Gay marriageA crowd celebrates at Los Angeles City Hall in February, after the 9th Circuit Court of Appeals affirmed a ruling that struck down California’s ban on same-sex marriage. (Ricardo DeAratanha, Los Angeles Times / November 25, 2012)

By David G. Savage, Washington Bureau
November 24, 2012, 9:16 p.m.
WASHINGTON — After two decades in which gay rights moved from the margin to capture the support of most Americans, the Supreme Court justices will go behind closed doors this week to decide whether now is the time to rule on whether gays and lesbians have a constitutional right to marry.

For justices, the issue is not just what to decide, but when to decide it. In times past, the court has been faulted for waiting too long or moving too quickly to recognize constitutional rights.

The justices did not strike down state bans on interracial marriage until 1967, 13 years after they had declared racial segregation unconstitutional. Yet in response to the growing women’s rights movement, the court in 1973 struck down all the state laws restricting abortion, triggering a national “right to life” movement and drawing criticism even from some supporters that the Roe vs. Wade ruling had gone too far too fast.

Now, the justices must decide whether to hear an appeal from the defenders of California’s Proposition 8, the 2008 voter initiative that limited marriage to a man and a woman.

At the same session Friday, the court will sift through several appeals to decide whether legally married gay couples have a right to equal benefits under federal law. Appeals courts in Boston and New York have struck down the part of the Defense of Marriage Act that denies such a right, and the justices are almost certain to take up a case to resolve that question.

The Proposition 8 case, known as Hollingsworth vs. Perry, presents justices with the more profound “right to marry” question.

Opinion polls now show a majority of Americans favor marriage equality, and support for it has been growing about 4% per year. On Nov. 6, voters in Maine, Maryland and Washington approved same-sex marriage, bringing the total to nine states.

Does the shift in public opinion suggest the court should uphold gay marriage now, or wait for more states, perhaps a majority, to legalize it?

Defenders of Proposition 8 say their case “raises the profoundly important question of whether the ancient and vital institution of marriage should be fundamentally redefined,” and in this instance, by federal judges.

A federal judge in San Francisco struck down Proposition 8 as discriminatory and irrational. In February, the U.S. 9th Circuit Court of Appeals affirmed that by a 2-1 vote, ruling the ban on gay marriage violated the Constitution’s guarantee of equal protection of the laws. The majority relied heavily on a 1996 opinion by Justice Anthony M. Kennedy that had struck down an anti-gay initiative adopted by Colorado voters.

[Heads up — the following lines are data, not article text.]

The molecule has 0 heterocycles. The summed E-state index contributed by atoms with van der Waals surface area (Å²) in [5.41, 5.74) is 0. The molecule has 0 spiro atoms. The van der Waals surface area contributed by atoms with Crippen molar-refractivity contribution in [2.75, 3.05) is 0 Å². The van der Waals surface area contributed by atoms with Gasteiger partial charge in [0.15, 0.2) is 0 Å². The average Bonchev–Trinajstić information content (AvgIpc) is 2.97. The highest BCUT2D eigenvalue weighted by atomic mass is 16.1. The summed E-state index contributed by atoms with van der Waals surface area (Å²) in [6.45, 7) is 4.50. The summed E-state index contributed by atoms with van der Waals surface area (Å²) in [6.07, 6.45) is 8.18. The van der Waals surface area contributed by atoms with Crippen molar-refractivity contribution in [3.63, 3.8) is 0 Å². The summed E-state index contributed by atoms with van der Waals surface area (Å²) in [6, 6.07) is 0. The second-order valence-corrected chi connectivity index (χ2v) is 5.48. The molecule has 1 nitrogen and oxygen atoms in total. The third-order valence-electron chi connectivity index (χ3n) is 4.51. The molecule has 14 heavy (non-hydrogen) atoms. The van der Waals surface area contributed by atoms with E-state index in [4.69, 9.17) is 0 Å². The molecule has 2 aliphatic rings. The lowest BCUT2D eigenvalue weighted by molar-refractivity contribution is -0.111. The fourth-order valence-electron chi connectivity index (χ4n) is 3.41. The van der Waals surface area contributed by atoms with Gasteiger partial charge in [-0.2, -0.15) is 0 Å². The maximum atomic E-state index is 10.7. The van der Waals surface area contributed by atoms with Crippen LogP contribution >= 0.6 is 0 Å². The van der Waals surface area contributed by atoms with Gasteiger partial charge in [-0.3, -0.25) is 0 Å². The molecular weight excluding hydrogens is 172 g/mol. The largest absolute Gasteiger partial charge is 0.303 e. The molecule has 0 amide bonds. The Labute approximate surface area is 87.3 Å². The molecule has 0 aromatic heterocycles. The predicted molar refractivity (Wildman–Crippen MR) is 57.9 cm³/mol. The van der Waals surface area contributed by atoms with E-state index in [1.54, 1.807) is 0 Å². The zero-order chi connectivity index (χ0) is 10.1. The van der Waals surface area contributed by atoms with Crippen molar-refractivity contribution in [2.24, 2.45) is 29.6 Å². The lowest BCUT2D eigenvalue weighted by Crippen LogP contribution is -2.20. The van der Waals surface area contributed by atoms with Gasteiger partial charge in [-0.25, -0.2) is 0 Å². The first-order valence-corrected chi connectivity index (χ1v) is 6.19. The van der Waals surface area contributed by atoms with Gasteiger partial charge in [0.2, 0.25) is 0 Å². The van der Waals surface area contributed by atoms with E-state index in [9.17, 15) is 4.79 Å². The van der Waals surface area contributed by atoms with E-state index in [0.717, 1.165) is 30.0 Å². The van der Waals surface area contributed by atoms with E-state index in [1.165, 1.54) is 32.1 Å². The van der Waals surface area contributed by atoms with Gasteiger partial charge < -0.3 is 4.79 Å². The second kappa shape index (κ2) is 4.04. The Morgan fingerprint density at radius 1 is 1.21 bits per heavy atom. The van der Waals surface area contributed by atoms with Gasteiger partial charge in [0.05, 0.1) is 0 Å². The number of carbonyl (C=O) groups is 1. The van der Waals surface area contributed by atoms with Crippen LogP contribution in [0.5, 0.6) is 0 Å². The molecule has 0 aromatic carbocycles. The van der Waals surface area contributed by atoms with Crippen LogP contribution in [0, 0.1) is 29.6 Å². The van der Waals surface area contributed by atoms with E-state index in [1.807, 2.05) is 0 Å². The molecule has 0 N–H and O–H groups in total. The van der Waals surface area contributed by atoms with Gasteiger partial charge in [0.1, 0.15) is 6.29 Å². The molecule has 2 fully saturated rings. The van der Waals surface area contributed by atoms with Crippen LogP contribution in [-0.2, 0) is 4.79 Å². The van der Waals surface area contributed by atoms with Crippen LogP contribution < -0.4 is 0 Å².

The decision on whether to hear the case could be a hard call for both the court’s conservatives and liberals.

Usually, the justices are inclined to vote to hear a case if they disagree with the lower court ruling. The most conservative justices — Antonin Scalia, Clarence Thomas and Samuel A. Alito Jr. — almost certainly think the 9th Circuit’s ruling was dubious. Scalia, for example, says the “equal protection” clause, added to the Constitution after the Civil War, aimed to stop racial discrimination and nothing more. He often insists the justices are not authorized to give a contemporary interpretation to phrases such as “equal protection.”

If Chief Justice John G. Roberts Jr. joins the other three, the conservatives would have the needed four votes to hear the Proposition 8 case.

They may hesitate. To form a majority, they would need Kennedy, the author of the court’s two strongest gay rights rulings. His 2003 opinion struck down a Texas anti-sodomy law and said the state could not “demean” gays by treating them as second-class citizens. Five months later, the Massachusetts high court, citing Kennedy’s opinion, became the first to rule that gays and lesbians had a right to marry.

If the court were to take up the Proposition 8 case, Kennedy, 76, would likely control the opinion.

“If you care about history and your legacy, that must be pretty tempting, to write the court’s opinion that could be the Brown vs. Board of Education of the gay rights movement,” said Michael J. Klarman, a Harvard legal historian, referring to the case that ordered school desegregation.

Still, the court’s liberals also may hesitate. Justice Ruth Bader Ginsburg, though a leading women’s rights legal advocate, has said she thought the court made a mistake in the 1970s by moving too fast to declare a national right to abortion